New Zealand Prime Minister Jacinda Ardern on Thursday announced a temporary ban on travellers from India starting April 11 including its own citizens, following a high number of COVID-19 infections arriving from the country.
The move comes after New Zealand recorded 23 new positive coronavirus cases at its border on Thursday, of which 17 were from India.
“We are temporarily suspending entry into New Zealand for travellers from India,” Prime Minister Jacinda Ardern said in a news conference in Auckland.
India is battling a deadly second wave of COVID-19 with daily infections this week passing the peak of the first wave seen last September.
The suspension will start from 1600 local time on April 11 and will be in place until April 28. During this time the government will look at risk management measures to resume travel.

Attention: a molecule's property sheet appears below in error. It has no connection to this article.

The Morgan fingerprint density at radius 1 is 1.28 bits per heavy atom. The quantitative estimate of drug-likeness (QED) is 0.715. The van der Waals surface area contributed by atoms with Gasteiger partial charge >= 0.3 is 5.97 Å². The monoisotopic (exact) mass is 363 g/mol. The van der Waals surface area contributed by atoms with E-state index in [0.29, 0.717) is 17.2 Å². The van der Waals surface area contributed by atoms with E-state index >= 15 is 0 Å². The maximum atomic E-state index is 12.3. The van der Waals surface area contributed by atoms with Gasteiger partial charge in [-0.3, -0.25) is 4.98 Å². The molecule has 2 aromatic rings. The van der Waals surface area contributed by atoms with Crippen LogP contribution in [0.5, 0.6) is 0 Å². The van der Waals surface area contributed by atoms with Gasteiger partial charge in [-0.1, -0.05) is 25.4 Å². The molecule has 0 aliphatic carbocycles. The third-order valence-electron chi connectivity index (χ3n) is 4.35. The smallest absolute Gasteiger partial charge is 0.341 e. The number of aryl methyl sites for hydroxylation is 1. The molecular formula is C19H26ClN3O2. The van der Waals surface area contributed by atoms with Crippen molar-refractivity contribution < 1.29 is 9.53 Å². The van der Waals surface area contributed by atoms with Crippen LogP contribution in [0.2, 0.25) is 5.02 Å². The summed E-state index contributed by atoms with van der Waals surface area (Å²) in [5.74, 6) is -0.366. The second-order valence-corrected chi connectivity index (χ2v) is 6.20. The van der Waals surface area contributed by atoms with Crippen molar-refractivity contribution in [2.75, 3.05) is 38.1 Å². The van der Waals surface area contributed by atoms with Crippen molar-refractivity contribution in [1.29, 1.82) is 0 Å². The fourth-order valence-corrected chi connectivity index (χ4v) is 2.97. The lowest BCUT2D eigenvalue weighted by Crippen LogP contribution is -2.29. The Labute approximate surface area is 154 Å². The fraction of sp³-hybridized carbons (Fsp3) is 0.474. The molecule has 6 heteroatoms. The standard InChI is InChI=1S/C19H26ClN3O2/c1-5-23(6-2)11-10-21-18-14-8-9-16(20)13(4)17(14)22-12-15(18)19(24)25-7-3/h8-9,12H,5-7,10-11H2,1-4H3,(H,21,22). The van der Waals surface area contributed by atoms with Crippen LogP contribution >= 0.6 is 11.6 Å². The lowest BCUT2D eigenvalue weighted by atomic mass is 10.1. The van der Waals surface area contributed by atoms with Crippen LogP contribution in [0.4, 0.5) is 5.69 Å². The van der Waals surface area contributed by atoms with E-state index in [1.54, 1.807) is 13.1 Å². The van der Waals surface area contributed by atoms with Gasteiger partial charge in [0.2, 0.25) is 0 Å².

“I want to emphasize that while arrivals of COVID from India has prompted this measure, we are looking at how we manage high risk points of departure generally. This is not a country specific risk assessment…,” Ardern said.
New Zealand has virtually eliminated the virus within its borders, and has not reported any community transmission locally for about 40 days.
But it’s been reviewing its border settings as more people with infections arrive in New Zealand recently, majority being from India.
Ardern said the rolling average of positive cases has been steadily rising and hit 7 cases on Wednesday, the highest since last October.
New Zealand on Thursday also reported one new locally infected case in a worker who was employed at a coronavirus managed isolation facility. The 24-year-old was yet to be vaccinated.
Following the massive spike in cases in India, several states have imposed restrictions on the travelling and have made it compulsory for passengers to carry a negative Covid-19 report while crossing borders. The government has speeded up the process of vaccination across the country to immunise more and more people against the virus. At present, everyone aged 45 years or above is eligible to get the Covid-19 vaccine.